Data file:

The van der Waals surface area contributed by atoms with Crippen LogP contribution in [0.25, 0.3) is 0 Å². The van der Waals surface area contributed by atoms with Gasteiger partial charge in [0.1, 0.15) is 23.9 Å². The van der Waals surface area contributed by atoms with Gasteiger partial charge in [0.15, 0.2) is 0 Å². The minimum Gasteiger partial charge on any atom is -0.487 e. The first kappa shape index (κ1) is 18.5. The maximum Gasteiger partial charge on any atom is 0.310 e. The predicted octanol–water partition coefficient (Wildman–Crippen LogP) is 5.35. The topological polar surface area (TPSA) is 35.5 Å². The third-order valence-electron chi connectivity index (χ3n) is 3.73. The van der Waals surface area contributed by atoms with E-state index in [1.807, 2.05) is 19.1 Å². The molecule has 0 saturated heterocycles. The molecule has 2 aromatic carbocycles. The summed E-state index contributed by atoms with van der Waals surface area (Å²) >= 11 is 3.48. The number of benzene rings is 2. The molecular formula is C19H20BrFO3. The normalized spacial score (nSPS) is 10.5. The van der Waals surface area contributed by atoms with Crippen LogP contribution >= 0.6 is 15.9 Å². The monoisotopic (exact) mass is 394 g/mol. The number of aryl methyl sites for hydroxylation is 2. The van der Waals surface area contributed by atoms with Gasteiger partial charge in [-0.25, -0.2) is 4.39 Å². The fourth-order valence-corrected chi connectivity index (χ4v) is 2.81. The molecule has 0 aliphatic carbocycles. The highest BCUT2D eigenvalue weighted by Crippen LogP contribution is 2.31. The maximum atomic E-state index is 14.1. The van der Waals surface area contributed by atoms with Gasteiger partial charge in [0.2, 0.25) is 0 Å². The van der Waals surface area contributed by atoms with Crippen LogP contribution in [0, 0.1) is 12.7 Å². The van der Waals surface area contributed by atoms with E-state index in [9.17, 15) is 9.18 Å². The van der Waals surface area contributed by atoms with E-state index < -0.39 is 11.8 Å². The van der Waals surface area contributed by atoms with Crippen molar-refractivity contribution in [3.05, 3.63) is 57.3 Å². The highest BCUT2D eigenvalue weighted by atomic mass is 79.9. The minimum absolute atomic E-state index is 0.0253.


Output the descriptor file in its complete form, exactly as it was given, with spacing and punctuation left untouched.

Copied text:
The van der Waals surface area contributed by atoms with Crippen LogP contribution in [0.25, 0.3) is 0 Å². The van der Waals surface area contributed by atoms with Gasteiger partial charge in [0.1, 0.15) is 23.9 Å². The van der Waals surface area contributed by atoms with Gasteiger partial charge in [0.15, 0.2) is 0 Å². The minimum Gasteiger partial charge on any atom is -0.487 e. The first kappa shape index (κ1) is 18.5. The maximum Gasteiger partial charge on any atom is 0.310 e. The predicted octanol–water partition coefficient (Wildman–Crippen LogP) is 5.35. The topological polar surface area (TPSA) is 35.5 Å². The third-order valence-electron chi connectivity index (χ3n) is 3.73. The van der Waals surface area contributed by atoms with E-state index in [1.807, 2.05) is 19.1 Å². The molecule has 0 saturated heterocycles. The molecule has 2 aromatic carbocycles. The summed E-state index contributed by atoms with van der Waals surface area (Å²) >= 11 is 3.48. The number of benzene rings is 2. The molecular formula is C19H20BrFO3. The normalized spacial score (nSPS) is 10.5. The van der Waals surface area contributed by atoms with Crippen LogP contribution >= 0.6 is 15.9 Å². The monoisotopic (exact) mass is 394 g/mol. The number of aryl methyl sites for hydroxylation is 2. The van der Waals surface area contributed by atoms with Gasteiger partial charge in [-0.25, -0.2) is 4.39 Å². The fourth-order valence-corrected chi connectivity index (χ4v) is 2.81. The molecule has 0 aliphatic carbocycles. The highest BCUT2D eigenvalue weighted by Crippen LogP contribution is 2.31. The maximum atomic E-state index is 14.1. The van der Waals surface area contributed by atoms with Gasteiger partial charge in [0.2, 0.25) is 0 Å². The van der Waals surface area contributed by atoms with Crippen LogP contribution in [0, 0.1) is 12.7 Å². The van der Waals surface area contributed by atoms with E-state index in [9.17, 15) is 9.18 Å². The van der Waals surface area contributed by atoms with E-state index < -0.39 is 11.8 Å². The van der Waals surface area contributed by atoms with Crippen molar-refractivity contribution in [3.05, 3.63) is 57.3 Å². The highest BCUT2D eigenvalue weighted by atomic mass is 79.9. The minimum absolute atomic E-state index is 0.0253.